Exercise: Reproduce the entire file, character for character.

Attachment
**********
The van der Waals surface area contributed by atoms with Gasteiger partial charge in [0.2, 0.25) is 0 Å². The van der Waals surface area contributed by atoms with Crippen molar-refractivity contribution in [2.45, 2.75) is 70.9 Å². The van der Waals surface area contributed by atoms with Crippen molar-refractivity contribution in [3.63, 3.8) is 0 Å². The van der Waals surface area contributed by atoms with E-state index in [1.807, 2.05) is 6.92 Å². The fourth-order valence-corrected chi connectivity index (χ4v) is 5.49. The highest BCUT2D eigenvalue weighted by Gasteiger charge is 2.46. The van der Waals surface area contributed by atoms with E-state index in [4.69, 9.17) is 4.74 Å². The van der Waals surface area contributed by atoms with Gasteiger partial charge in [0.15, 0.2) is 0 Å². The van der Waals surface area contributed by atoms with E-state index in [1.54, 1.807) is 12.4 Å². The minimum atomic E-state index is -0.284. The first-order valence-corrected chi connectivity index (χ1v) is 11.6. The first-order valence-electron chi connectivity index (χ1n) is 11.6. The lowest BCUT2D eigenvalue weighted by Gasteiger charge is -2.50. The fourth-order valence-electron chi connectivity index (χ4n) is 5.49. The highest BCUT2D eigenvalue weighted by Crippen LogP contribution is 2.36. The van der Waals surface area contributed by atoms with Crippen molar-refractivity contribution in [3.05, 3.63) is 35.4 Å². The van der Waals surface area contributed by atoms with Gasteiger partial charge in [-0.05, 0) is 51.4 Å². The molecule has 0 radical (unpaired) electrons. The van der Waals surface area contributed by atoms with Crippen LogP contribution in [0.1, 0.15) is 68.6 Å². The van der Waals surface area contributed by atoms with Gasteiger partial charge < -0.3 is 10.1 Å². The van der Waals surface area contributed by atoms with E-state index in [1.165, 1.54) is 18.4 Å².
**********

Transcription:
The van der Waals surface area contributed by atoms with Gasteiger partial charge in [0.2, 0.25) is 0 Å². The van der Waals surface area contributed by atoms with Crippen molar-refractivity contribution in [2.45, 2.75) is 70.9 Å². The van der Waals surface area contributed by atoms with Crippen molar-refractivity contribution in [3.63, 3.8) is 0 Å². The van der Waals surface area contributed by atoms with E-state index in [1.807, 2.05) is 6.92 Å². The fourth-order valence-corrected chi connectivity index (χ4v) is 5.49. The highest BCUT2D eigenvalue weighted by Gasteiger charge is 2.46. The van der Waals surface area contributed by atoms with E-state index in [4.69, 9.17) is 4.74 Å². The van der Waals surface area contributed by atoms with Gasteiger partial charge in [0.15, 0.2) is 0 Å². The van der Waals surface area contributed by atoms with E-state index in [1.54, 1.807) is 12.4 Å². The minimum atomic E-state index is -0.284. The first-order valence-corrected chi connectivity index (χ1v) is 11.6. The first-order valence-electron chi connectivity index (χ1n) is 11.6. The lowest BCUT2D eigenvalue weighted by Gasteiger charge is -2.50. The fourth-order valence-electron chi connectivity index (χ4n) is 5.49. The highest BCUT2D eigenvalue weighted by Crippen LogP contribution is 2.36. The van der Waals surface area contributed by atoms with Crippen molar-refractivity contribution in [3.05, 3.63) is 35.4 Å². The van der Waals surface area contributed by atoms with Gasteiger partial charge in [-0.05, 0) is 51.4 Å². The molecule has 0 radical (unpaired) electrons. The van der Waals surface area contributed by atoms with Crippen LogP contribution in [0.1, 0.15) is 68.6 Å². The van der Waals surface area contributed by atoms with Gasteiger partial charge < -0.3 is 10.1 Å². The van der Waals surface area contributed by atoms with E-state index in [1.165, 1.54) is 18.4 Å².